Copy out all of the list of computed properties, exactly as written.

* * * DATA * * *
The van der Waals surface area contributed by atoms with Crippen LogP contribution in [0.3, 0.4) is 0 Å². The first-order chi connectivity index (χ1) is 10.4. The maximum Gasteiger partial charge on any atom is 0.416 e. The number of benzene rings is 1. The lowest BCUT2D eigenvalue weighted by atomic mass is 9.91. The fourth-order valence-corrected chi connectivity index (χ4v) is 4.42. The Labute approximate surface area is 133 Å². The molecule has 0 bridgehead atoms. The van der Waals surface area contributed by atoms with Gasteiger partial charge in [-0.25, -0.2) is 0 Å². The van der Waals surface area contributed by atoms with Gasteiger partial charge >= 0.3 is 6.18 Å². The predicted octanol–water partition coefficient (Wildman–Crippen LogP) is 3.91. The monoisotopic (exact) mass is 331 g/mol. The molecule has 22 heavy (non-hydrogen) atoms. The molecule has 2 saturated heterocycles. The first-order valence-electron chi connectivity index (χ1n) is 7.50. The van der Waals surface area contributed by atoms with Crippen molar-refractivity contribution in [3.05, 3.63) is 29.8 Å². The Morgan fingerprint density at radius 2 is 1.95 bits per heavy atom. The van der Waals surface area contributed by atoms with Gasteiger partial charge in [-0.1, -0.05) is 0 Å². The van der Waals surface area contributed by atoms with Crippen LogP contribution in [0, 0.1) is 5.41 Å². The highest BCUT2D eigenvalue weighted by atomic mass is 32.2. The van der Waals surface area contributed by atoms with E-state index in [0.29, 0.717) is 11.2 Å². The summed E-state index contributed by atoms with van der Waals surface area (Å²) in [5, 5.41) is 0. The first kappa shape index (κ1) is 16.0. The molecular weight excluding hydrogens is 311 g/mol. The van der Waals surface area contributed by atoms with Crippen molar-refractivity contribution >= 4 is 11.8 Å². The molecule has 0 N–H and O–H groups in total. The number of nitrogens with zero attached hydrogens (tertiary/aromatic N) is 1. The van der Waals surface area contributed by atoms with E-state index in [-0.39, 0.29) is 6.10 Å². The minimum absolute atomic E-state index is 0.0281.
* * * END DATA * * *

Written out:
The van der Waals surface area contributed by atoms with Crippen LogP contribution in [0.3, 0.4) is 0 Å². The first-order chi connectivity index (χ1) is 10.4. The maximum Gasteiger partial charge on any atom is 0.416 e. The number of benzene rings is 1. The lowest BCUT2D eigenvalue weighted by atomic mass is 9.91. The fourth-order valence-corrected chi connectivity index (χ4v) is 4.42. The Labute approximate surface area is 133 Å². The molecule has 0 bridgehead atoms. The van der Waals surface area contributed by atoms with Gasteiger partial charge in [-0.25, -0.2) is 0 Å². The van der Waals surface area contributed by atoms with Gasteiger partial charge >= 0.3 is 6.18 Å². The predicted octanol–water partition coefficient (Wildman–Crippen LogP) is 3.91. The monoisotopic (exact) mass is 331 g/mol. The molecule has 22 heavy (non-hydrogen) atoms. The molecule has 2 saturated heterocycles. The first-order valence-electron chi connectivity index (χ1n) is 7.50. The van der Waals surface area contributed by atoms with Crippen molar-refractivity contribution in [3.05, 3.63) is 29.8 Å². The Morgan fingerprint density at radius 2 is 1.95 bits per heavy atom. The van der Waals surface area contributed by atoms with Gasteiger partial charge in [-0.1, -0.05) is 0 Å². The van der Waals surface area contributed by atoms with Crippen LogP contribution in [0, 0.1) is 5.41 Å². The highest BCUT2D eigenvalue weighted by atomic mass is 32.2. The van der Waals surface area contributed by atoms with E-state index in [0.29, 0.717) is 11.2 Å². The summed E-state index contributed by atoms with van der Waals surface area (Å²) in [5, 5.41) is 0. The first kappa shape index (κ1) is 16.0. The molecular weight excluding hydrogens is 311 g/mol. The van der Waals surface area contributed by atoms with Crippen molar-refractivity contribution >= 4 is 11.8 Å². The molecule has 0 N–H and O–H groups in total. The number of nitrogens with zero attached hydrogens (tertiary/aromatic N) is 1. The van der Waals surface area contributed by atoms with E-state index in [-0.39, 0.29) is 6.10 Å². The minimum absolute atomic E-state index is 0.0281.